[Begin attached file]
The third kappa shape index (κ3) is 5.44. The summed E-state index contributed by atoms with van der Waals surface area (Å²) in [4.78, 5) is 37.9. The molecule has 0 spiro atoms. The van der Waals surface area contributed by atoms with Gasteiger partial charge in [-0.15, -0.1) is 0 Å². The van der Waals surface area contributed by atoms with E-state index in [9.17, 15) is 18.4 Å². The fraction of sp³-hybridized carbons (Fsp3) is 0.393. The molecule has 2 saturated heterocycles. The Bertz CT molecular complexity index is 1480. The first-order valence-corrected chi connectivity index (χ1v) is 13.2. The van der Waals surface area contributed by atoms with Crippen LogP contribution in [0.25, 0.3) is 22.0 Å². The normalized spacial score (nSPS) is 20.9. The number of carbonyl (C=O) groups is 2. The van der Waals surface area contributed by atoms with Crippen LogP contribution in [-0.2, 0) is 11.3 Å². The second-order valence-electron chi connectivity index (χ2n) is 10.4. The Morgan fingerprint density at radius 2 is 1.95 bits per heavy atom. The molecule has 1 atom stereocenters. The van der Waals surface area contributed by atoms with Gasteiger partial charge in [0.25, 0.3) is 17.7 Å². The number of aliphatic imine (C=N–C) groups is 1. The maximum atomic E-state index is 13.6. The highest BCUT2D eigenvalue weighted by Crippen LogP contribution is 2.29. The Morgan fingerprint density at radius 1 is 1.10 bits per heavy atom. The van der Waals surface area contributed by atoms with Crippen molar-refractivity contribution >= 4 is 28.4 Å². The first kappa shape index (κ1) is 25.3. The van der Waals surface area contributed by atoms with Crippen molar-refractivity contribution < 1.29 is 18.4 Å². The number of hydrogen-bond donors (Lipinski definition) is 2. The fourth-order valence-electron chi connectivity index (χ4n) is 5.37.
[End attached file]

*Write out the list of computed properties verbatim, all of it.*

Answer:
The third kappa shape index (κ3) is 5.44. The summed E-state index contributed by atoms with van der Waals surface area (Å²) in [4.78, 5) is 37.9. The molecule has 0 spiro atoms. The van der Waals surface area contributed by atoms with Gasteiger partial charge in [-0.15, -0.1) is 0 Å². The van der Waals surface area contributed by atoms with E-state index in [9.17, 15) is 18.4 Å². The fraction of sp³-hybridized carbons (Fsp3) is 0.393. The molecule has 2 saturated heterocycles. The Bertz CT molecular complexity index is 1480. The first-order valence-corrected chi connectivity index (χ1v) is 13.2. The van der Waals surface area contributed by atoms with Crippen LogP contribution in [0.25, 0.3) is 22.0 Å². The normalized spacial score (nSPS) is 20.9. The number of carbonyl (C=O) groups is 2. The van der Waals surface area contributed by atoms with Crippen LogP contribution in [-0.2, 0) is 11.3 Å². The second-order valence-electron chi connectivity index (χ2n) is 10.4. The Morgan fingerprint density at radius 2 is 1.95 bits per heavy atom. The molecule has 1 atom stereocenters. The van der Waals surface area contributed by atoms with Gasteiger partial charge in [0.25, 0.3) is 17.7 Å². The number of aliphatic imine (C=N–C) groups is 1. The maximum atomic E-state index is 13.6. The highest BCUT2D eigenvalue weighted by Crippen LogP contribution is 2.29. The Morgan fingerprint density at radius 1 is 1.10 bits per heavy atom. The van der Waals surface area contributed by atoms with Crippen molar-refractivity contribution >= 4 is 28.4 Å². The first kappa shape index (κ1) is 25.3. The van der Waals surface area contributed by atoms with Crippen molar-refractivity contribution < 1.29 is 18.4 Å². The number of hydrogen-bond donors (Lipinski definition) is 2. The fourth-order valence-electron chi connectivity index (χ4n) is 5.37.